6 . The Hunchback of Notre Dame (1996) — I’ve always had a rather complicated relationship with this particular movie because I’ve always felt that it represented both the very best and very worst aspects of this entire class of Disney movies.Â On the one hand, it has hands-down the best songs (and a solid claim for the best animation) of the entire Disney Renaissance.Â On the other… well, there are the Gargoyles: a trio of oafish comedic relief that always drag down any scene in which they’re present.Â The fan-theory that they’re just the loneliness-induced hallucinations of Quasimodo helps somewhat, but only so much.Â Still, between God Help the Outcasts, Hellfire and The Bells of Notre Dame, who’s really going to argue rewatching this one for the umpteenth time?
5 . Mulan (1998) — Late-stage Disney Renaissance movies all generally suffered from some degree of tonal whiplash: swinging wildly from either mature character drama or pulsating action-sequence to extraordinarily kid-targeted action sequence.Â Scenes that in earlier movies had been allowed to play out in full were often truncated, toned-down or lessened by a bit of lively humor intended to keep the proceedings moving along happily and at a decent clip.Â Mulan suffers from this as well, to be sure, but what it does well is done so over-the-top incredibly that it makes up for its previous dips in quality.Â From its training sequences to its battle scenes, from the burnt-out village to Mulan’s dynamic character arc, it features some of the best individual moments of this entire decade’s animated features.Â The movie on a whole might only average out to being okay, but its peaks in quality are more than worth enduring the subsequent valleys.
4 . The Little Mermaid (1989) — Looking back on it, it’s hard to argue that the movie that kicked off this whole cycle wasn’t one of the best to be made during it.Â Gorgeously animated, beautifully scored and comparatively less problematic than other children’s entertainment at the time (although the question of Ariel’s age has always tripped me up), it rewrites the classic fairy tale in the Disney-branded style and has the most fun with its story than I think any of Disney’s subsequent films.
3 . Aladdin (1992) — More so than any of the other Renaissance-era Disney films, Aladdin was the perfect marriage of talent to project.Â No matter what other good qualities it has to boast, the heart and soul of this movie was always with Robin Williams’ Genie character.Â Fun, funny, apocryphal and anarchic, his performance plays out as an extended stand-up set for Williams, and paired with Disney’s top shelf animators, created a film that transcended its humbler intentions.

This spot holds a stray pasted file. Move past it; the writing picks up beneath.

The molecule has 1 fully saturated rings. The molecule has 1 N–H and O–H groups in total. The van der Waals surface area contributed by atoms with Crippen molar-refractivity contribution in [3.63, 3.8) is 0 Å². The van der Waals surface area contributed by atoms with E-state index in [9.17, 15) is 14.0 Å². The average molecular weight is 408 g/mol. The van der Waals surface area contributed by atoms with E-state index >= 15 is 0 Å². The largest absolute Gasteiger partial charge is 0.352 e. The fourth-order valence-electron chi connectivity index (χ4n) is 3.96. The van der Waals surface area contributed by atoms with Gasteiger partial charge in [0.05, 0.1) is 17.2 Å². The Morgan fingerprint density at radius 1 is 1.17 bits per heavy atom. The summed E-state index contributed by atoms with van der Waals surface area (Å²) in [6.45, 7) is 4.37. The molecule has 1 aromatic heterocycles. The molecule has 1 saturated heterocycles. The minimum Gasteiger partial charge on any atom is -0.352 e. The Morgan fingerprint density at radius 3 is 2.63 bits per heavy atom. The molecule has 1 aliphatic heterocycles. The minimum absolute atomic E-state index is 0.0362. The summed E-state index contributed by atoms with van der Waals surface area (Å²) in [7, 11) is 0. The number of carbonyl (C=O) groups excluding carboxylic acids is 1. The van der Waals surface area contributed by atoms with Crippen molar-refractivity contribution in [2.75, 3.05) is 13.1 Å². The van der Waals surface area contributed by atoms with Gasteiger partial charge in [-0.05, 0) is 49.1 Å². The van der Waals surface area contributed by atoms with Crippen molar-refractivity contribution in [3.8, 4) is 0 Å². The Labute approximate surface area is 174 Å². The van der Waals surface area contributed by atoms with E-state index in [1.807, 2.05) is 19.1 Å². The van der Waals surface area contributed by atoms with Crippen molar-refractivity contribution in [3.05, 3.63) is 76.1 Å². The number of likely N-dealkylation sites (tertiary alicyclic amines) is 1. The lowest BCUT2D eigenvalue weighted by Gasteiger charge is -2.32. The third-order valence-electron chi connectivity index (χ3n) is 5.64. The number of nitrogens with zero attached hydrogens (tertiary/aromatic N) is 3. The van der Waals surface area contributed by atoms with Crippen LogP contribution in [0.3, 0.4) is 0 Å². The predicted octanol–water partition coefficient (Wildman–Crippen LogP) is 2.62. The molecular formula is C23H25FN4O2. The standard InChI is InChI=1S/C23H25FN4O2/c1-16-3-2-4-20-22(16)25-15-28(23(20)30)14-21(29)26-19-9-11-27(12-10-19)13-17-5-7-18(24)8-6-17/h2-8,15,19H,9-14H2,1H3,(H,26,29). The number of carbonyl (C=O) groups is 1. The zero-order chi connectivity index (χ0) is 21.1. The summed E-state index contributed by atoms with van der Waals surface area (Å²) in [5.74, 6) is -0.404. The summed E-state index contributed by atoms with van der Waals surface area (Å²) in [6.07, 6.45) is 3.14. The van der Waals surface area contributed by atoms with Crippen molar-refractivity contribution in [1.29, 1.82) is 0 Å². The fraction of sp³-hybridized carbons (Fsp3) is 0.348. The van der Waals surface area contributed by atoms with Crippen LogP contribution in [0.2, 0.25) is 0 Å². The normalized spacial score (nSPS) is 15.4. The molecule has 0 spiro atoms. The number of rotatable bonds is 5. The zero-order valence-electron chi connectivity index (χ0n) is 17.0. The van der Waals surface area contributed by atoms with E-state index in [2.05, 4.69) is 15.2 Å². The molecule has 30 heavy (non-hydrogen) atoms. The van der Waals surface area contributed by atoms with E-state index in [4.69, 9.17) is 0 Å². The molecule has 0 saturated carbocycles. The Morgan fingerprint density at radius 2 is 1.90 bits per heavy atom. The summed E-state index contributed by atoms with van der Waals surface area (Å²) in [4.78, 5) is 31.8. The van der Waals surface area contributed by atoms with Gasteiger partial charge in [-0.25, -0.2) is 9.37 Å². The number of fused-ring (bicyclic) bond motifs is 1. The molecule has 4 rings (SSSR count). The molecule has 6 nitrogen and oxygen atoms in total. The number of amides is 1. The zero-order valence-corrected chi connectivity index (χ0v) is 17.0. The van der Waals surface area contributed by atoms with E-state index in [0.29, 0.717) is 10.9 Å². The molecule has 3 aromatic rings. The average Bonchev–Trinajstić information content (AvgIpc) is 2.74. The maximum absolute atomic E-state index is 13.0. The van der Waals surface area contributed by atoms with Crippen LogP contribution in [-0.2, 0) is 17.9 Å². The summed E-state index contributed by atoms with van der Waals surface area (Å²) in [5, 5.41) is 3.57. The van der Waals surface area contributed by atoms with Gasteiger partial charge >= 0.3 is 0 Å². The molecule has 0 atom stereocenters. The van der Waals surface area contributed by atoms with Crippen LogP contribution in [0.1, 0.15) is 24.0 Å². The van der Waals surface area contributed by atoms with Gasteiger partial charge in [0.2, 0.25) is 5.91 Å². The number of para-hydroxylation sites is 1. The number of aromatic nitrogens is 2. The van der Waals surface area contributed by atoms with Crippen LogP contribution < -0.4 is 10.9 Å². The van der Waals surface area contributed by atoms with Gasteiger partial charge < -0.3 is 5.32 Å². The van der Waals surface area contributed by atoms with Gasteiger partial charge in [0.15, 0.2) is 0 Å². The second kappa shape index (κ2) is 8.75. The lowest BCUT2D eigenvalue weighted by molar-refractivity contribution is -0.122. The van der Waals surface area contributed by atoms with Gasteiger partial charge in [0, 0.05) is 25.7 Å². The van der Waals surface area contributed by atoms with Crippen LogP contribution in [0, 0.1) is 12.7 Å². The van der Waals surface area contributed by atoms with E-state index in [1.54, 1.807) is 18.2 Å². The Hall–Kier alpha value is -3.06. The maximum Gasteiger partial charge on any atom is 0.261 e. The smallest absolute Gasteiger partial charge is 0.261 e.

2 . The Lion King (1994) — It was always going to be a tough call for what movie took the number one spot hear, as either this or the film that ultimately bested it are such all-time classics that anything less than first place seems like an insult for either.Â But, something obviously had to come in second and, unfortunately, that something ended up being The Lion King.Â Being a reworking of Shakespeare’s masterwork Hamlet, this movie had considerably more to work with than the other Disney features of the day, and the way that it managed to adapt that rather densely-packed story — to find what was essential to it, what could be trimmed away, what could be reworked and what should remain untouched — is nothing short of a master class in stage-to-screen adaptation.Â The overall solid voice cast was elevated by the singular performance of James Earl Jones as Mufasa and its abstract-tilting musical numbers gave it a kind of vibrancy and energy that even the other Renaissance classics couldn’t come close to.
1 . Beauty and the Beast (1991) — When all was said and done, I honestly couldn’t call Beauty and the Beast anything less than the best of its era in animation.Â Its revolutionary combination of hand-drawn and computer animation set the stage for more the more technically ambitious Pixar movies that started later in the decade.Â Its rather robust story proved potent enough to overcome the Oscars’ bias against animation, making it the first-ever animated Best Picture nominee at that year’s Academy Awards (and, by extension, the very reason why the Best Animated Picture Oscar exists at all).Â The Beast is an all-time classic creature design, proving beyond the shadow of a doubt that animation’s greatest strength is how it is able to convincingly realize things that simply don’t work in live-action.Â And I would, of course, be remiss by not mentioning The Mob Song, which is perhaps my all-time favorite Disney musical number.